That – and the religious belief that “a guest is a gift from God” – helps make the country a delight for visitors; as soon as you have one Georgian friend, a whole world of friendship opens up.
Anyone who visits Georgia will come away with memories of almost overwhelming hospitality. Prepare to party hard, enjoying endless toasts, if you fall in with any local people, who may well act insulted if you try to pay for anything.
Expect some surprises in the Caucasus countries of Georgia and Armenia - there’s more to discover than you may have thought… Find out more here
Language & culture in Georgia and Armenia
Armenian is an ancient language that is hard, but fascinating, to pick up. Knowledge of Russian remains useful in this region as it was taught to many older people as well as the many younger ones who have studied or worked in Russia.
English is also widely spoken as there is a large Armenian diaspora with a strong history of business that makes English language skills essential.
Both Armenia and Georgia stand at a crossroads of the Silk Road, where Europe and Asia met and blended. Aspects of both cultures can found in customs, costumes and faces even today.
Armenia prides itself on being the first country in the world to become Christian, in 301AD (a claim disputed by Ethiopia). More than 90 per cent of the population are nominally the Armenian Apostolic Church but church attendance is low.
Traditional family life is central to most people’s lives. The man is the head of the family and the eldest son is respected as the link to next generation. Guests are treated as part of the family
Music plays a big part in Armenian life, including traditional as well as more modern forms such as jazz. The country takes part in the Eurovision Song Contest and has twice reached fourth place.
Georgian is among the world’s oldest languages, with a script derived from Ancient Greek, but the good news for visitors is that its second official language is English, which has replaced Russian.
The Orthodox Church holds a much more central place in Georgia than in Armenia, having acted as a cultural bulwark against Soviet excesses and providing a readymade sense of national identity afterwards.
Church attendance is booming and religious processions, baptisms and weddings are a common sight.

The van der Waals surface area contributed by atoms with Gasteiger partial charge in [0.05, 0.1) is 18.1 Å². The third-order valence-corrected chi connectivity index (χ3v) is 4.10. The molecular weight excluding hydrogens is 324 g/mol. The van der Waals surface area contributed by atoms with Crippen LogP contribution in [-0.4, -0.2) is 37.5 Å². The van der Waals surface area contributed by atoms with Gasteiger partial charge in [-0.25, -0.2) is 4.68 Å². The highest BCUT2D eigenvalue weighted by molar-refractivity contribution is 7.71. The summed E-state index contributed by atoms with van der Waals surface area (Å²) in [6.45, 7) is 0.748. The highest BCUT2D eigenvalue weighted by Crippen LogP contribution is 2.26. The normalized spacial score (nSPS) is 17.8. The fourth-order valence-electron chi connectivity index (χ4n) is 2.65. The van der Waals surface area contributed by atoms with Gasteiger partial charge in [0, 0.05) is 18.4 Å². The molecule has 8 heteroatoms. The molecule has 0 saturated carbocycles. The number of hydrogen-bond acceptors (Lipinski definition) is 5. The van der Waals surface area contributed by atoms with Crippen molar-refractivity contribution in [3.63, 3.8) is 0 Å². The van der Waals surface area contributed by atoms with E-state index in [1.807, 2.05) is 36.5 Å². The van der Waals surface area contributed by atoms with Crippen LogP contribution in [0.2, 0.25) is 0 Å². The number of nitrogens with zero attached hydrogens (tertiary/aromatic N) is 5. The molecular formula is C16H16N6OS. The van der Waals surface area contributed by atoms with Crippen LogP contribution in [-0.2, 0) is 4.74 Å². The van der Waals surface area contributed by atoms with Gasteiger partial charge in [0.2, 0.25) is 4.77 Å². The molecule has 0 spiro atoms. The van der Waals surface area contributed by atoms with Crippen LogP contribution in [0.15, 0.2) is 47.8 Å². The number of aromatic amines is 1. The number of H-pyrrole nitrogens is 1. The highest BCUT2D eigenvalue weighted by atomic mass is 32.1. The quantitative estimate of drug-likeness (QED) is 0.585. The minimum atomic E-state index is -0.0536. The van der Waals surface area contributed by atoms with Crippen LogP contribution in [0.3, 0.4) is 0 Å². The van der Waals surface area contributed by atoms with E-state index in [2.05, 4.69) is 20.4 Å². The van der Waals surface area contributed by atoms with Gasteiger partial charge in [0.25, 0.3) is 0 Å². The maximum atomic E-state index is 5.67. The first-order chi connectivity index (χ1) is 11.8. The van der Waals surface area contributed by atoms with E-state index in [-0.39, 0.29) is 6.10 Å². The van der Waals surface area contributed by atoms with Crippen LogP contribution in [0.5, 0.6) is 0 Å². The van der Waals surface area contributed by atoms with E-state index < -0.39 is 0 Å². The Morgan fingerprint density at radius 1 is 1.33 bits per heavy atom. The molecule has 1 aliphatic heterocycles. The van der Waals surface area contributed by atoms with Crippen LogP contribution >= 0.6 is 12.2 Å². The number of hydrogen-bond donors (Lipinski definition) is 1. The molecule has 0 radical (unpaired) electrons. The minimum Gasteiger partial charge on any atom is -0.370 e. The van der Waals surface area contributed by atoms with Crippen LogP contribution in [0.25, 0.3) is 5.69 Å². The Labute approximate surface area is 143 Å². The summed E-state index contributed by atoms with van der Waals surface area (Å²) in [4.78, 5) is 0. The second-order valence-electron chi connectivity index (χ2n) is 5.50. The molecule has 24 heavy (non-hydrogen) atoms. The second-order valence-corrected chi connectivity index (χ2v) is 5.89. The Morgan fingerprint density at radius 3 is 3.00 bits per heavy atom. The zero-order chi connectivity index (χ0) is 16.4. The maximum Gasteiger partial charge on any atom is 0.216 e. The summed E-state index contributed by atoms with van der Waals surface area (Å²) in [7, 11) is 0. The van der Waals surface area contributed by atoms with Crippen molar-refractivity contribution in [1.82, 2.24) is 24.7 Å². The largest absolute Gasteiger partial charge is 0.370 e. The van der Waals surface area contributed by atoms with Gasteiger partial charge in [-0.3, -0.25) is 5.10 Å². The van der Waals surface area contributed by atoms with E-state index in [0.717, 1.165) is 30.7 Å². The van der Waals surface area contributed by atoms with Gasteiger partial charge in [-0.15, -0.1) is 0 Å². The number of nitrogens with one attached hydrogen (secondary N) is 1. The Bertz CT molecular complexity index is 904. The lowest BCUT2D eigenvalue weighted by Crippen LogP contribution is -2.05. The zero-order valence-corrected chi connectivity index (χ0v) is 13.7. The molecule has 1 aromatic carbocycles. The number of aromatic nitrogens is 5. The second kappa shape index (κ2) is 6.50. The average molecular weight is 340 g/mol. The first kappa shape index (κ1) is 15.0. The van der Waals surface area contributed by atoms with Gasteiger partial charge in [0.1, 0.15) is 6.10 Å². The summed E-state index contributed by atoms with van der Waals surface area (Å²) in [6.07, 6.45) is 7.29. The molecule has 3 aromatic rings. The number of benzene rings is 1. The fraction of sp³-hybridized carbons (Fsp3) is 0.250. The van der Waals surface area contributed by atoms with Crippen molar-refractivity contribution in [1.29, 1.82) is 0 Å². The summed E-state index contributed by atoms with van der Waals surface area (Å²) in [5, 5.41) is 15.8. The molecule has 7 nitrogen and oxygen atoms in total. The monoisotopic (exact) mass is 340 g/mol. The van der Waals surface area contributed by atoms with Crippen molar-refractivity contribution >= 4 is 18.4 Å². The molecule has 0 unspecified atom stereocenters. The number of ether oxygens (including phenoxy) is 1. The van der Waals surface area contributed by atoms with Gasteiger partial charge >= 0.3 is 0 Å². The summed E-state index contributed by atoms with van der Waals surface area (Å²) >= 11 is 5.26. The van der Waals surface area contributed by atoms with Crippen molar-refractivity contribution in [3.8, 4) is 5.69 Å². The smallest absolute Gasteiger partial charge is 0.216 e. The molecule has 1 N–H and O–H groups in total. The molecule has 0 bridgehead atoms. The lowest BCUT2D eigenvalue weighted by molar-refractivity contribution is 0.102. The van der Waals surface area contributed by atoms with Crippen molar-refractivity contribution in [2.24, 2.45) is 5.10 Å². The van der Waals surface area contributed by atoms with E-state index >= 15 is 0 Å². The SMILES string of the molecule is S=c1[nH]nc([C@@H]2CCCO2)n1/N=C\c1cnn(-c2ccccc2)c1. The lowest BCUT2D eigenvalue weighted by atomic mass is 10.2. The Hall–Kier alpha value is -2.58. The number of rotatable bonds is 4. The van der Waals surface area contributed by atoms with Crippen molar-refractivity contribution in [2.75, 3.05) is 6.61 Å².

There are differing views on whether the Caucasus Mountains are in Asia or Europe but Georgians very much see themselves as Europeans.
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Food & drink in Georgia and Armenia
Armenia’s traditional flat bread, "lavash", has now been recognised by Unesco as part of the “Intangible Cultural Heritage of Humanity”. It is an important part of any meal, which usually starts with a wide selection of starters.
Anyone who has enjoyed a middle-eastern meal will recognise dishes such as “dolma” – meat and rice wrapped in vine leaves – or tabbouleh salad.
Mains might include lamb stew, moussaka or kebabs, and dishes such as baklava will also be familiar. However, meals tend to be bland and oily compared to Georgia.
Georgia’s most notable food is “khachapuri”, a delicious bread stuffed with cheese that is served at every meal. “Khinkali” are dumplings, stuffed with juicy spiced meat and eaten with the hands.
The rich soils and good climate of Georgia produce a near endless list of great foods that are creatively cooked. A meal here consists of dozens of dishes and rounds of toasts that will leave superb memories.
Winston Churchill discovered Armenia’s “Ararat” cognac during the Yalta Conference in 1945 and liked it so much that Stalin ordered a case shipped to him in Britain every month until his death. It’s one souvenir well worth taking home.
Georgia’s tipple is wine, although connoisseurs might not rate it too highly. In both countries, vodka is cheap and plentiful, and local beers are well worth trying.
Health and safety
Armenia is a safe place for visitors, apart from its roads which are often badly maintained, something that is also true of Georgia. In both countries, there is also a risk from drunk driving and unsafe vehicles.
However, there are no unusual health risks in either country and tap water is safe to drink.
Georgia’s reputation of friendliness does not extend to gay rights and LGBTW visitors should exercise caution.